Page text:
I saw the NY Times article yesterday about lynching of black people in our country, by white people in our country, in the South, between 1877 and 1950. It was a powerful article and if you haven’t read it…well, you really should.
Along with the people in the article below, I, too, noticed the lack of the word “white” and if it was used, when it was used. I don’t know if the NY Times will edit the article to include the word “white” in the context of who did the lynching, but I think this is an example of exactly the problem in this country in regards to the racial conversation.
There are things in our country’s past that are ugly and disgusting and whole segments of the population refuse to discuss. We have to be able to say, “yes, my white ancestors probably did some truly shitty and despicable things and for that I’m deeply sorry. And. I recognize you are still suffering for the awfulness of my ancestors’ generation.” And I don’t care if you are white, black, yellow, brown, or green. Until we can show compassion to our fellow citizens, it doesn’t matter what articles the NY Times posts or what memorials a group wants to put up. We have to be able to talk about these things, and we have to be able to talk about them in our neighborhoods and our churches and our schools. And for some reason, as evidenced by the NYT’s article, we can’t really talk about these things yet…not honestly enough to say white people lynched black people. Instead, we are still saying black people were lynched for their treatment of white women and kids…the systemic racism is just as disgusting as the act it was trying to describe.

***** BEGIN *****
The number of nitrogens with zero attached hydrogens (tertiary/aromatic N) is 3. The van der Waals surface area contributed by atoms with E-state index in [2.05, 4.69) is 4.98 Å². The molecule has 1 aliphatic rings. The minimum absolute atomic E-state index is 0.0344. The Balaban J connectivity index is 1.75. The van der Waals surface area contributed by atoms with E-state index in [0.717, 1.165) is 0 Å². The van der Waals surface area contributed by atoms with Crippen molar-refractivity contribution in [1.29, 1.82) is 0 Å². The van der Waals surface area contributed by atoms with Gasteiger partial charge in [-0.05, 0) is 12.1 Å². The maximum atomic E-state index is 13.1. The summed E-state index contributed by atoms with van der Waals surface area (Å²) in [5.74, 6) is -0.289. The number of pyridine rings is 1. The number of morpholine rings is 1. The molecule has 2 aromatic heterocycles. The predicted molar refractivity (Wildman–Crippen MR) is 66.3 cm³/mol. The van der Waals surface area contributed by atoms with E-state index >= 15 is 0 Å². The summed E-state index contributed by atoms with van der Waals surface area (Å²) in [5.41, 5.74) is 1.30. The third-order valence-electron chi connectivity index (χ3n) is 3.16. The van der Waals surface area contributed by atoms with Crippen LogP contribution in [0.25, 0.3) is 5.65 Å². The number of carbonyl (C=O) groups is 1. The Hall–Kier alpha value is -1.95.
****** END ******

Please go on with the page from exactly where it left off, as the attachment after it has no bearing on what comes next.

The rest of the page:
Here’s the Article: The NYT wrote about lynching by white people without using the word “white”
The New York Times’ coverage of a new report on lynching in American history in a piece published today failed to mention the race of the people who were responsible for these acts.
The report, released by the Equal Justice Initiative in Montgomery, Alabama, chronicles in painstaking detail, the “racial terror lynchings” of black people by white people that took place the South between 1877 and 1950.
But when it comes to those details, the Times’ coverage leaves out one key word: “white” — and readers have noticed.
This article was written by: Rachel Baker – Click to follow on Twitter.